Last spring, as the Katrina insurance litigation was finally getting under way in federal court, Allstate Insurance Co. filed a slew of motions contending that if homeowners had received payments on their flood policies, cashing the checks amounted to an admission that the damage was caused by flooding. Any further recovery on their homeowners policies should be limited by how much they received on flood, Allstate argued, to prevent homeowners from double-dipping.
Plaintiffs attorneys cried foul, and said that homeowners had paid premiums on two separate policies, and they were entitled to the full value of their money on each one rather than see their flood payments subsidizing insurance companies. If the court considered the two policies in tandem, people who had bought flood insurance would be more limited on their potential recovery under homeowners than those without flood insurance, creating a disincentive for people to buy all-important flood coverage.
A string of rulings from different judges last spring largely went in favor of the insurers’ position that the flood and wind policies should work in tandem, such as an April 13 ruling for Allstate in the case of New Orleans homeowner Edward Esposito.
“Esposito is entitled to recover in this lawsuit any previously uncompensated losses that are covered by his homeowners policy and which when combined with his flood proceeds do not exceed the value of his property. Esposito is not entitled to obtain a windfall double recovery by now recharacterizing as wind damage those losses for which he has already been compensated by previously attributing them to flood,” Judge Jay Zainey wrote, agreeing that a flood payment was tantamount to an admission that damage was caused by flood.
In the consolidated Rita litigation against State Farm Fire and Casualty Co., plaintiffs attorney Jennifer Jones sought to make a pre-emptive strike on behalf of her 125 clients. In motions filed May 1, Jones asked Judge Patricia Minaldi in Lake Charles to declare that it would be inappropriate for State Farm to receive a credit for the amount of money her clients collected from the flood program.
Minaldi largely sided with Jones, saying that unless State Farm had expressly stated in its policy that it would reduce the value of the homeowners policy in the event of a flood, it couldn’t use the existence of a flood to limit its obligations under the homeowners policy.
“The plaintiffs entered into two distinct contracts — the homeowners policy and the NFIP policy,” Minaldi wrote. “The plaintiffs paid premiums under both policies in exchange for separate coverages. State Farm is therefore obligated to pay for losses which are attributable to wind damage irrespective of other policies or coverages.”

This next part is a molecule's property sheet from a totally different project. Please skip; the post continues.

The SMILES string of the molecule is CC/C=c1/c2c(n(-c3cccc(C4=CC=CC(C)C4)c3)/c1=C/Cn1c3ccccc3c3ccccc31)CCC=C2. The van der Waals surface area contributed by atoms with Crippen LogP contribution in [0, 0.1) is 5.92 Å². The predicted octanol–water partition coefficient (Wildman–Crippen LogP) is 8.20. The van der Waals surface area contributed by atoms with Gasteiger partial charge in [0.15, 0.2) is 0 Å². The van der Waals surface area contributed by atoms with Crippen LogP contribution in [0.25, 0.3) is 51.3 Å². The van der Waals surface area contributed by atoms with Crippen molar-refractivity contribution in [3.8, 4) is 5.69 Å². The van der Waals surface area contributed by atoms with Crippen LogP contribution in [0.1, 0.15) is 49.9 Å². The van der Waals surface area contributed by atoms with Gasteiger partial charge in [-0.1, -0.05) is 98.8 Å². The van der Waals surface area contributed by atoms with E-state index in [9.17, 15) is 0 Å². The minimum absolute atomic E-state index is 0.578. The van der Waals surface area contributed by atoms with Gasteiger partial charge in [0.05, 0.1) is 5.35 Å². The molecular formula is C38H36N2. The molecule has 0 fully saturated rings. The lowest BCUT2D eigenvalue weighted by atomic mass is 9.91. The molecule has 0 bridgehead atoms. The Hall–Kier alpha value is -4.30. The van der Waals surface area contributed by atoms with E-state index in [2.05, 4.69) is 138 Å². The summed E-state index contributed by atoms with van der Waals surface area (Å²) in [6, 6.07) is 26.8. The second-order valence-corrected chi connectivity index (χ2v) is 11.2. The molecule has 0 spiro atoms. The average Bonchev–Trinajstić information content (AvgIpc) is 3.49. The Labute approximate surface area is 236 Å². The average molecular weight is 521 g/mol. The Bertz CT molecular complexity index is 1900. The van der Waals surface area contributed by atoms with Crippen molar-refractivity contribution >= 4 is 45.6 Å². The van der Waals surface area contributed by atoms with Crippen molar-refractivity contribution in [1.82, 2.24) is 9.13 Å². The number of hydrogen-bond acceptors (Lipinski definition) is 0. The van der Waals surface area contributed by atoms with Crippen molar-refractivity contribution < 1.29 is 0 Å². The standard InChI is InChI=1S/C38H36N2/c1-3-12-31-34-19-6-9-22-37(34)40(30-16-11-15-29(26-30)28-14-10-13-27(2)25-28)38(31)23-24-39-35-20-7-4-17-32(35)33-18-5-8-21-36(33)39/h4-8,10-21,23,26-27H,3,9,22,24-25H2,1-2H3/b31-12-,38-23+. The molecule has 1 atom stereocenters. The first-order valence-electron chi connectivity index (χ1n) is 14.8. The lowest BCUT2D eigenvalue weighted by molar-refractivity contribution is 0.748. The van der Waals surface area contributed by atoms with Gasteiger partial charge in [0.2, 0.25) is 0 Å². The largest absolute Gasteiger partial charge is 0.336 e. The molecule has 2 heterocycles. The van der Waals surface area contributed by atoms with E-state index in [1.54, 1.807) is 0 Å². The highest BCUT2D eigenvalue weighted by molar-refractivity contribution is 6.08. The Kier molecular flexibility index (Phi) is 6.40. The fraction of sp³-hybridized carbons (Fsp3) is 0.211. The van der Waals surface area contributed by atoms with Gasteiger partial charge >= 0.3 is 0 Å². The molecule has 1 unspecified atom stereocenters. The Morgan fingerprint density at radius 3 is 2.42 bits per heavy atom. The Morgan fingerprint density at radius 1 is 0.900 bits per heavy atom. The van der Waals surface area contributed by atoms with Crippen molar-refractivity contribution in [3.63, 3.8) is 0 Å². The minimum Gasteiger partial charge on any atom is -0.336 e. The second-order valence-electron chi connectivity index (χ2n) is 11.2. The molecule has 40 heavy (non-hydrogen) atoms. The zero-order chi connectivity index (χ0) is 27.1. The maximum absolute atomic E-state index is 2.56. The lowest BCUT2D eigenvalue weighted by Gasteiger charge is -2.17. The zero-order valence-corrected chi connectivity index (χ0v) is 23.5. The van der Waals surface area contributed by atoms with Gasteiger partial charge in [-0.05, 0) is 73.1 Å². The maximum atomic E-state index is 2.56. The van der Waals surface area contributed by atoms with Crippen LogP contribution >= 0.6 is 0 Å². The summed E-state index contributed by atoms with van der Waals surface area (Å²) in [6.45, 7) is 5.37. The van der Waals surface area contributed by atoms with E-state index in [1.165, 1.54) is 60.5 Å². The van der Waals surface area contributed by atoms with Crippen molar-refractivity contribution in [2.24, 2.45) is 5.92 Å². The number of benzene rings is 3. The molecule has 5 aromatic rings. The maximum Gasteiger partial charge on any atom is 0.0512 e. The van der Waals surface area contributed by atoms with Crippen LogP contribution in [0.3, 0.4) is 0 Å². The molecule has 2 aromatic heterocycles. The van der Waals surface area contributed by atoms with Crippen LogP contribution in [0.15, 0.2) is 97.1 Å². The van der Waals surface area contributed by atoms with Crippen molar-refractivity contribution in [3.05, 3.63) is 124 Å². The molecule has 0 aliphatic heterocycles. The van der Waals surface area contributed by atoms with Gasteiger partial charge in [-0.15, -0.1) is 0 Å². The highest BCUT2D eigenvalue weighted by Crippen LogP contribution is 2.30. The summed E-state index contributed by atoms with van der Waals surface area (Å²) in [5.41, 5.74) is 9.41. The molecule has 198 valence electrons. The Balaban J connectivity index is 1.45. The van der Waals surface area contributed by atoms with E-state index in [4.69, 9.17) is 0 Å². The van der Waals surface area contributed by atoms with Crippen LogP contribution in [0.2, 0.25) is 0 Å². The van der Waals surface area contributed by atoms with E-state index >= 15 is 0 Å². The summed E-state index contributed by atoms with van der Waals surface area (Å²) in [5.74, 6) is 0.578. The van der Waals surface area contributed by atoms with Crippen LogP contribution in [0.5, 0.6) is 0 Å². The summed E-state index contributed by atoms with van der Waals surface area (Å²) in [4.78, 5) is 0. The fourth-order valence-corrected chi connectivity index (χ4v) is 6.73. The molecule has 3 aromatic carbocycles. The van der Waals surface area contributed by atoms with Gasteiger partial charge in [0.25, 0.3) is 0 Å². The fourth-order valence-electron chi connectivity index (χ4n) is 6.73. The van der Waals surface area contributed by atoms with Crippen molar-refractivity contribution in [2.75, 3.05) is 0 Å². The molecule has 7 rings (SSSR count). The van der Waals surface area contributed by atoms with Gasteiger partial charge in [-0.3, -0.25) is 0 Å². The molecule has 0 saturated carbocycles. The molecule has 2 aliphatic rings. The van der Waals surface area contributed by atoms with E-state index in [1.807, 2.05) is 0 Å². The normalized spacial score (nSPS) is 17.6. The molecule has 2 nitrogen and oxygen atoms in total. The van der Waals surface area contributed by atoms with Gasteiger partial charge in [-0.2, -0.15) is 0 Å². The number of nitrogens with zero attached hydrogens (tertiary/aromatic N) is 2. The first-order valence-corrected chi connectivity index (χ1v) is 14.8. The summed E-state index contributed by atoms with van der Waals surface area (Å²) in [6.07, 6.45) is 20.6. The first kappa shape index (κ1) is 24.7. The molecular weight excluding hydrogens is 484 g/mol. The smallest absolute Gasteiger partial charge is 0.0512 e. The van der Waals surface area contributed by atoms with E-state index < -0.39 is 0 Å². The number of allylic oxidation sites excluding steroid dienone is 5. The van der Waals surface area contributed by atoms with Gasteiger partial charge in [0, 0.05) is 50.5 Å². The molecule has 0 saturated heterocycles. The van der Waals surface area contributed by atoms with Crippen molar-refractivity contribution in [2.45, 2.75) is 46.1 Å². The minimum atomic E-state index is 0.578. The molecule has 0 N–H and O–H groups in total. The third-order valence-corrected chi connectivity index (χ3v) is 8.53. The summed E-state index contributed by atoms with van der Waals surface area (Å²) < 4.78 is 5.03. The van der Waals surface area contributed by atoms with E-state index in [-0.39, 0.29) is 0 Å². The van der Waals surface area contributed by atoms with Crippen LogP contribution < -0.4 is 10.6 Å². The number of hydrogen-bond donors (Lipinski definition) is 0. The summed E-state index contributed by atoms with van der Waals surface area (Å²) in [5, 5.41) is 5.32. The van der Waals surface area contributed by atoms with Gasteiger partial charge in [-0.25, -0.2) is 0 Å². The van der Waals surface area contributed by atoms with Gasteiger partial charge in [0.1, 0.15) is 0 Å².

Since then, the split in federal rulings between New Orleans and Lake Charles has continued.
The plaintiffs bar in New Orleans says that every federal judge in New Orleans who was faced with a flood-offset motion from the insurance companies has endorsed it in some fashion. Meanwhile, on Feb. 14, Jones scored another favorable ruling for a Cameron Parish grocery store when Chief Judge Richard Haik Sr. denied the flood-offset motion by the Underwriters at Lloyds, London.
Although the federal courts on either side of the state are at loggerheads, so far no one’s appealed to the 5th U.S. Circuit to set the law of the land, because it’s been in no one’s interest to do so.
Plaintiffs attorneys in New Orleans say that after losing arguments on the valued policy law and whether levee breach flooding was properly excluded from insurance policies at the federal appeals court, they figured they didn’t have a shot on the flood-offset question in federal court.
After losing the flood-offset ruling in the consolidated Rita litigation, State Farm didn’t appeal, either.
After winning so many flood-offset rulings in New Orleans, State Farm counsel Peter Martin said it wasn’t worth it to bother appealing Minaldi’s ruling. “We view this as kind of a minority decision,” Martin said.
But Cameron Food Mart v. Lloyds could break the deadlock. Bob Fenet, a Baton Rouge attorney representing Lloyds, said he’s talking with his client about appealing to the 5th U.S. Circuit.
“Let’s find out what the law is. There’s definitely a split in the courts, and that’s what the court of appeals is for,” Fenet said. “Every time there’s a storm, we’re going to have to litigate over flood versus wind.”